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A Gentleman’s Guide to Giving a Really Good Massage

A helping hand on how to use your own

For some reason, many, many, many people tend to overestimate their ability to give a great massage. And while it may seem like what constitutes a good or bad massage is simply a matter of taste, it really isn’t. “People are usually just rubbing oil or lotion on someone when they offer another person a massage,” says Helen, a masseuse trained in Swedish and shiatsu massage who works at The Now, a chain of massage boutiques in L.A. “But anyone can put oil or lotion on you.”

“I always have to train my partners how to therapeutically touch my body if they ever want to ‘give me a massage,’” adds Lena, a neuro-muscular therapy and myofascial release specialist who sees private clients in L.A. “I’m very specific and direct in my instructions, which is probably annoying and not sexy in any way.”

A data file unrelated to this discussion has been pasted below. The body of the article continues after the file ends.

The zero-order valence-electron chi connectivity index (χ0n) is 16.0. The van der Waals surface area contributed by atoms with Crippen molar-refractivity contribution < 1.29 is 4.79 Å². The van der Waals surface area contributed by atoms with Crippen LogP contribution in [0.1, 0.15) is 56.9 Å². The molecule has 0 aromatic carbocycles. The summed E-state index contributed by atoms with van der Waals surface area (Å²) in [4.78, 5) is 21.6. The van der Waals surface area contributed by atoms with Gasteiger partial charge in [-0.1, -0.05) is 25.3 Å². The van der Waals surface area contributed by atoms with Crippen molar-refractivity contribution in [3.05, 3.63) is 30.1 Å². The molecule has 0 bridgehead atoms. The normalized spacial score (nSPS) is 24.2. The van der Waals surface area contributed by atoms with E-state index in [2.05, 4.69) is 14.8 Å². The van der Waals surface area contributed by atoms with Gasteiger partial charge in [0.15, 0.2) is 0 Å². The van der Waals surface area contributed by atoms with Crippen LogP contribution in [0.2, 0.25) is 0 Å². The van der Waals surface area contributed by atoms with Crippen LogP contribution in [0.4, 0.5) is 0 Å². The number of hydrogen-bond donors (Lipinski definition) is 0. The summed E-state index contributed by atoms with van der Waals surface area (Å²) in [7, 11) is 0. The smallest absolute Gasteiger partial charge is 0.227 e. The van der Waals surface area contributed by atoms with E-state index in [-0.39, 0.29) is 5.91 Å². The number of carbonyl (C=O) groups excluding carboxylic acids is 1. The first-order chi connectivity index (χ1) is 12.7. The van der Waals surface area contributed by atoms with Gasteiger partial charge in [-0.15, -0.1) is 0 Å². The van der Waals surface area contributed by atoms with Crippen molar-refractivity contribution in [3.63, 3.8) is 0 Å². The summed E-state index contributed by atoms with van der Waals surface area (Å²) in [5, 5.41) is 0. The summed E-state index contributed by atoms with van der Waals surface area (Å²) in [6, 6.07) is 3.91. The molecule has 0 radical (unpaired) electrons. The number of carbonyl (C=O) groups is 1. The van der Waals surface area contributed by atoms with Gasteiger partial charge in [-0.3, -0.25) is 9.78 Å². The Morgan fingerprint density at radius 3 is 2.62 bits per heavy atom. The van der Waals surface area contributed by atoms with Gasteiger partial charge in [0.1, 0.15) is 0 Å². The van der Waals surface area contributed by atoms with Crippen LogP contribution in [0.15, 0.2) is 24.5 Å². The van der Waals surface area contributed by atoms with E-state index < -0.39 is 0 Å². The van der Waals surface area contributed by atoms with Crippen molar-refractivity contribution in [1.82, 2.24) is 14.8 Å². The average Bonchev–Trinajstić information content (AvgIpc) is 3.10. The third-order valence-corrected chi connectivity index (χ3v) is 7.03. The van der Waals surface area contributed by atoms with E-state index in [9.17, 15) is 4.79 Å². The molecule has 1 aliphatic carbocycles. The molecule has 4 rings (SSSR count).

The only upside to this dearth of good amateur masseuses? There’s a lot of room for improvement — as well as an army of excellent bodywork practitioners from which to learn (a la Helen and Lena). Speaking of Helen and Lena, here’s some of their advice on how to improve your “healing-hand” game…   

Don’t Give Massages In Bed

Partner massage is often thought about as a prelude to sex, but neither the massage — nor the sex — has to happen in bed. In fact, according to Helen, massaging your partner in bed is counterproductive. “All the pressure will be absorbed by the mattress,” she explains. “Instead, create a little area for massage directly on the floor. Lay down a couple blankets and maybe a pillow or two. Light candles, dim the lights. Establishing the energy of the space could ultimately make the experience more enjoyable.”

Trust Yourself (But Only to a Point)

“Touch is our first sense to develop, and most of us have these instinctive habits of grabbing someone’s shoulders or neck,” Helen says. “If people trusted their inner feelings more, they’d be better able to sense what areas of a person’s body need touch.” Still, she concedes, everybody’s body craves different things, so sticking to one massage “script” won’t necessarily work. As such, she advises, “Ask questions about where they feel tension or where they’d like release.”